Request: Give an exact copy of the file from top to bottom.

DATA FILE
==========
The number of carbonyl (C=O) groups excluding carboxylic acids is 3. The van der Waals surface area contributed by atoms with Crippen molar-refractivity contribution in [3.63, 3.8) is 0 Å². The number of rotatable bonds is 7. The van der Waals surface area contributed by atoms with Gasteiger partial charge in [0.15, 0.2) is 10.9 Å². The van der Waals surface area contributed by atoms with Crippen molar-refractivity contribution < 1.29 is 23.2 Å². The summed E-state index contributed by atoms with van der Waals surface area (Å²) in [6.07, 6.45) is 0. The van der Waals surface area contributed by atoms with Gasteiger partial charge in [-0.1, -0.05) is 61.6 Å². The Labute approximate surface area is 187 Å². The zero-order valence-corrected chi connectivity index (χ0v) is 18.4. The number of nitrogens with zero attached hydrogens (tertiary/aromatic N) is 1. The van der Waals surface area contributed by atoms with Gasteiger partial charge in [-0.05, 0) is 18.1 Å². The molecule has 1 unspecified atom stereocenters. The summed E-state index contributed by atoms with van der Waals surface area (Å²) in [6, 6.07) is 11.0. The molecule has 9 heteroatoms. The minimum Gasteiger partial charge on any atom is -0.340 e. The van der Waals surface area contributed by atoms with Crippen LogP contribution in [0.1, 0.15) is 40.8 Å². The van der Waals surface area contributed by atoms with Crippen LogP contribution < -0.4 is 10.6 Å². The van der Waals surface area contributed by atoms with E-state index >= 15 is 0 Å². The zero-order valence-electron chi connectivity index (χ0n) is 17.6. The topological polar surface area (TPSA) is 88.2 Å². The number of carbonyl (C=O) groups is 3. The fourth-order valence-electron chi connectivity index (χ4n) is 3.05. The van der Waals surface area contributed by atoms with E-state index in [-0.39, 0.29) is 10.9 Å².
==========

The number of carbonyl (C=O) groups excluding carboxylic acids is 3. The van der Waals surface area contributed by atoms with Crippen molar-refractivity contribution in [3.63, 3.8) is 0 Å². The number of rotatable bonds is 7. The van der Waals surface area contributed by atoms with Gasteiger partial charge in [0.15, 0.2) is 10.9 Å². The van der Waals surface area contributed by atoms with Crippen molar-refractivity contribution < 1.29 is 23.2 Å². The summed E-state index contributed by atoms with van der Waals surface area (Å²) in [6.07, 6.45) is 0. The van der Waals surface area contributed by atoms with Gasteiger partial charge in [-0.1, -0.05) is 61.6 Å². The Labute approximate surface area is 187 Å². The zero-order valence-corrected chi connectivity index (χ0v) is 18.4. The number of nitrogens with zero attached hydrogens (tertiary/aromatic N) is 1. The van der Waals surface area contributed by atoms with Gasteiger partial charge in [-0.05, 0) is 18.1 Å². The molecule has 1 unspecified atom stereocenters. The summed E-state index contributed by atoms with van der Waals surface area (Å²) in [6, 6.07) is 11.0. The molecule has 9 heteroatoms. The minimum Gasteiger partial charge on any atom is -0.340 e. The van der Waals surface area contributed by atoms with Crippen LogP contribution in [0.1, 0.15) is 40.8 Å². The van der Waals surface area contributed by atoms with Crippen LogP contribution < -0.4 is 10.6 Å². The van der Waals surface area contributed by atoms with E-state index >= 15 is 0 Å². The zero-order valence-electron chi connectivity index (χ0n) is 17.6. The topological polar surface area (TPSA) is 88.2 Å². The number of carbonyl (C=O) groups is 3. The fourth-order valence-electron chi connectivity index (χ4n) is 3.05. The van der Waals surface area contributed by atoms with E-state index in [-0.39, 0.29) is 10.9 Å².